Mackerel; soused then scorched

Mackerel; soused then scorched

Pickled pears, elderflower poached rhubarb, shaved fennel and red chicory

During our supper club days, one of our standout techniques was soused

mackerel. This technique encompassed two unique talking points that we aimed to feature in each dish. Firstly, preservation — sousing is a method of cooking fresh fish in vinegar to extend its shelf life. Secondly, it showcased local history and heritage dishes. Many different cultures have developed their own ways of preserving fish with acidity, such as Peruvian escabeche or Scandinavian pickled herring. Sousing is the British take on this technique, with the first recipe published in 1846 in 'A Plain Cookery Book for the Working Classes' by Charles Elmé Francatelli, recent updates of the technique have been developed by the likes of Tom Kerridge and Nathan Outlaw.

The Fruits of the Forage heritage pickled pears really help to evoke a sense of humbler times while also elevating this dish into something unique and outstanding. The pears bring a sweet sharpness that pairs beautifully with the fatty mackerel, balancing the dish and offering a sensational individual experience.

The addition of elderflower-poached rhubarb provides a fantastic texture and an exciting tart and sweet sensation. The aroma of the elderflower lingers on the palate, complementing the trio of acidic elements each bringing bright and bold flavours.

Assisting all the flavours is the fresh salad, which incorporates the refreshing notes of fennel and the bitterness of chicory and grapefruit. The bitter notes revitalise the taste buds after experiencing the sharpness, leaving you craving another sweet and sour encounter.

 The freshness of the fish is always crucial, and with this dish, even more so. Make sure to visit the fishmonger on the day of preparation, if possible, and request the freshest mackerel available.

 Blowtorching the mackerel gives this dish a smoky characteristic and adds a touch of drama and class to its presentation. If you don't have a blowtorch, a similar result can be achieved by placing the fillets under a high grill. However, this may result in the mackerel being slightly hotter than preferred. The mackerel should be cooked enough to easily flake but not overcooked or mushy.

This dish consists of two stages, but each step of the preparation is relatively easy, and the final results are simple to assemble and spectacular to behold — well worth the time. These quantities will yield 2 portions for a light lunch or serve up to 4 people as a small fish course within a larger menu.

 Mackerel; soused then scorched

Pickled pears, elderflower poached rhubarb, shaved fennel and red chicory


 ¼ small red onion

4 fennel stalks ½ a jar Fruits of the Fora

ge Pickled Pears

70 ml cider vinegar

40 ml grapefruit juice (or other citrus)

2 fillets mackerel 140 ml Fruits of the Forage Elderflower and Grapef

ruit Cordial

100 g rhubarb

1 bulb fennel

1/2 a small red chicory (or similar bitter leaf eg radicchio or endive)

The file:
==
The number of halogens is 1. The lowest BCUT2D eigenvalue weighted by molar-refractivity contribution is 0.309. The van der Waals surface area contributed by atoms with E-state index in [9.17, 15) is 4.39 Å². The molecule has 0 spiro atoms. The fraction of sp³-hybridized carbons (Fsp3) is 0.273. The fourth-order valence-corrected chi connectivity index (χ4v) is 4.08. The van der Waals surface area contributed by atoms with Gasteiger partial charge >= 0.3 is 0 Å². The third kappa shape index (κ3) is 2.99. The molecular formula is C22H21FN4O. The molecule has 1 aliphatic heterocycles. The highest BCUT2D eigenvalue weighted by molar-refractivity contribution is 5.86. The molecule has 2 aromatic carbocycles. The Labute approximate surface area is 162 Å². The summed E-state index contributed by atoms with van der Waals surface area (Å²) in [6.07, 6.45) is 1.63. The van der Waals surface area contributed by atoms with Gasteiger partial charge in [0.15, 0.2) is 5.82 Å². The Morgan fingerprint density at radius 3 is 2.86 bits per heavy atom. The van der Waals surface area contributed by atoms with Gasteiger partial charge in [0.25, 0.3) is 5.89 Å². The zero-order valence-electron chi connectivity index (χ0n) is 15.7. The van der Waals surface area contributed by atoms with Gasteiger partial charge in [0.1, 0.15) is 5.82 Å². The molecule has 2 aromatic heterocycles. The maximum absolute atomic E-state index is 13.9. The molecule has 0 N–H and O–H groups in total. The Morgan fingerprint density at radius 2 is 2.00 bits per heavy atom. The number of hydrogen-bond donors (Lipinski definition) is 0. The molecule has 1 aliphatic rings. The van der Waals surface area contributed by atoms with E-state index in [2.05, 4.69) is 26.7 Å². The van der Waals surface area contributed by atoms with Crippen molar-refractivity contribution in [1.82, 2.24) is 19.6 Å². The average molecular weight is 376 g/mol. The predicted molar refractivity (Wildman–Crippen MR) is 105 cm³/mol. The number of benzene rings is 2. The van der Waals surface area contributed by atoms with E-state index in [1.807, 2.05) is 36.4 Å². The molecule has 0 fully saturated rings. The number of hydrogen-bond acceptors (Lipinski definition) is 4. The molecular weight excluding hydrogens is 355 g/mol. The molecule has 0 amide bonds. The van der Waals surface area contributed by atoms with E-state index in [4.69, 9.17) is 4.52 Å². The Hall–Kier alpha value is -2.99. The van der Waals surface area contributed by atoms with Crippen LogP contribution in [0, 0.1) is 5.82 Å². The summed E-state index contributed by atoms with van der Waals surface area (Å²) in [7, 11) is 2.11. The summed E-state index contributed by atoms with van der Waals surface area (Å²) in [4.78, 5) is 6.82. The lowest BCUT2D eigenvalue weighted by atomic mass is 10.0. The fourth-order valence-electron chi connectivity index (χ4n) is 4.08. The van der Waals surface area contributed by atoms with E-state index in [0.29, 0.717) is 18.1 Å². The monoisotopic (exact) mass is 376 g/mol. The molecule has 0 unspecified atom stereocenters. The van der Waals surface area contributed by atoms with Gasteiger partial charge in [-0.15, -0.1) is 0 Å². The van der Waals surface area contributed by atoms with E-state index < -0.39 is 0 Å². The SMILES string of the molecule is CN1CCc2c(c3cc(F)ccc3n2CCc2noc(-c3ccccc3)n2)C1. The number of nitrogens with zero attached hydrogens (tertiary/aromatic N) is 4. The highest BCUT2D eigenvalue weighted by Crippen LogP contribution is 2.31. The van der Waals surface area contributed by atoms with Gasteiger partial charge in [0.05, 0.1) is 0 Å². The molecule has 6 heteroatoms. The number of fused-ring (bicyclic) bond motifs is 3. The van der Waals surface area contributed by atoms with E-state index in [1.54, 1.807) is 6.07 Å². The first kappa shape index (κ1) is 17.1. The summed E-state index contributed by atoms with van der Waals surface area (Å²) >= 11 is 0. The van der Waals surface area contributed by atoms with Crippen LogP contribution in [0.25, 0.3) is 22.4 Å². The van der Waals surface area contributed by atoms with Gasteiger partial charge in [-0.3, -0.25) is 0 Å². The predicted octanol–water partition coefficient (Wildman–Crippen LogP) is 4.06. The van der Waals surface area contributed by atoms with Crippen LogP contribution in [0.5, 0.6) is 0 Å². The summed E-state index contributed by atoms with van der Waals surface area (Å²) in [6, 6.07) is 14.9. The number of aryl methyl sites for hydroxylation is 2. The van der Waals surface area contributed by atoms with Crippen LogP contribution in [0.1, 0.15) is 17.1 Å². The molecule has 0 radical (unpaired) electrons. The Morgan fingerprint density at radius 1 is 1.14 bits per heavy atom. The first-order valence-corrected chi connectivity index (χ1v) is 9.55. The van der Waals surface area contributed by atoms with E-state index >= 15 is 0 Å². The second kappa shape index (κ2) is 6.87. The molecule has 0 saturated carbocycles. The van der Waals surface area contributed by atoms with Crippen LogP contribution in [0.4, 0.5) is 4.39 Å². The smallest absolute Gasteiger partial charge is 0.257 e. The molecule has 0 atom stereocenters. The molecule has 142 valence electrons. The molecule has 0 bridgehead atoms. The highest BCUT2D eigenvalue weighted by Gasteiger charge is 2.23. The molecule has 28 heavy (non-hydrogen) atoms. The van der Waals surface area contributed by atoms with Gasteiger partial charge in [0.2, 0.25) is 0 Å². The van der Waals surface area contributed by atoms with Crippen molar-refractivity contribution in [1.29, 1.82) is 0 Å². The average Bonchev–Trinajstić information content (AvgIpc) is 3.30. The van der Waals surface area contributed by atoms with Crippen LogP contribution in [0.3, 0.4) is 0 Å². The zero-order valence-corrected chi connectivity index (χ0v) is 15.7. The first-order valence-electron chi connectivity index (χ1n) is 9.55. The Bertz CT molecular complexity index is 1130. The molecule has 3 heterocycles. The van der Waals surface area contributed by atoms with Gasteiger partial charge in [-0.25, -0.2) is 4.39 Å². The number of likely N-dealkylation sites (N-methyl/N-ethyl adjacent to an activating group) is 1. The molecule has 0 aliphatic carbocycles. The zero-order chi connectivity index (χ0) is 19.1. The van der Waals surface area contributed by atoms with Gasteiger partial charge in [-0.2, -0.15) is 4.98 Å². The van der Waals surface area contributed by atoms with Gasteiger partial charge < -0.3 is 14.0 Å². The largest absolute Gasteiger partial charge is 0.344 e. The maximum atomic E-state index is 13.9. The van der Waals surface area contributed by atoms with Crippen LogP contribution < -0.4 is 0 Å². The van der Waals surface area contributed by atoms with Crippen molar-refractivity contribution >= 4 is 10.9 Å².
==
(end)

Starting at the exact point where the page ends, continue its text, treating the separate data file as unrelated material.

8 fennel fronds

Cold pressed rapeseed oil (or extra virgin olive oil)

 Soused Mackerel

  •  Finely slice the onions and fennel stalks then place into a container that will also comfortably fit the mackerel along with liquid to cover.
  • Strain the jar of pickled pears, reserving 4 pears and adding 70 ml of liquid to the container of onions and fennel.
  • Add the cider vinegar and grapefruit juice to the container.
  • Prepare the mackerel fillets removing pin bones and slicing each fillet into 4 pieces.
  • Place the mackerel into the container, check there is enough liquid to cover the mackerel, if not you can simply make an additional solution by whisking together 100 ml vinegar with 1/2 tsp sugar and small pinch salt and using as much as you require.
  • Place the container in the fridge for 24 hours.
  •  On day of serving remove the mackerel from the liquor 2 hours before serving and allow it to come to room temperature.

 Elderflower Rhubarb

 This can element can also be made ahead of time and chilled overnight.

Wash and prepare the rhubarb into small mouth sized pieces about 1 x 3 cm each, place into a heat resistant lidded container that will comfortably hold the rhubarb and liquid.

Pour the 140 ml elderflower cordial into a pan and bring to the boil.

Pour the hot cordial over the prepared rhubarb and cover immediately with the lid.

Allow the rhubarb to cool completely, this will leave the rhubarb sweetly flavoured and with an al dente texture. Place in the fridge for later use.

Fennel Salad

 Using a very sharp knife or a mandolin, shave the fennel into wafer thin slices (cut lengthwise so you get curls of fennel rather than semi circles), add fennel to a bowl and squeeze over the grapefruit juice, mix and leave to one side.

Finely slice the chicory into long thin pieces and place to one side

Prepare the fennel fronds by picking out the most perfectly formed pieces and placing to one side

Finally, slice the pickled pears in half through the centre don’t worry about the seeds or stalks as the seeds are edible and the stalks add height to the final dish.


Scorched Mackerel

 Remove the mackerel from the liquor and place onto an oven tray. Strain the onions and fennel from the liquor, discarding the liquor.

Using a culinary blow torch scorch the skin of the mackerel until well charred.

If you don’t have a culinary blowtorch you could also place the mackerel under a preheated grill.

 The Plate

 Scatter the plates with the fine slices of chicory.

Take a small handful of shaved fennel and shake away some of the excess grapefruit then scatter over the chicory.

Add some of the reserved red onions and fennel to the plate.

Add 5 pieces of rhubarb to each plate.

Followed by the mackerel.

Place the pear halves one resting on another cut side up. Finally garnish with fennel fronds and drizzle with cold pressed rapeseed oil to finish.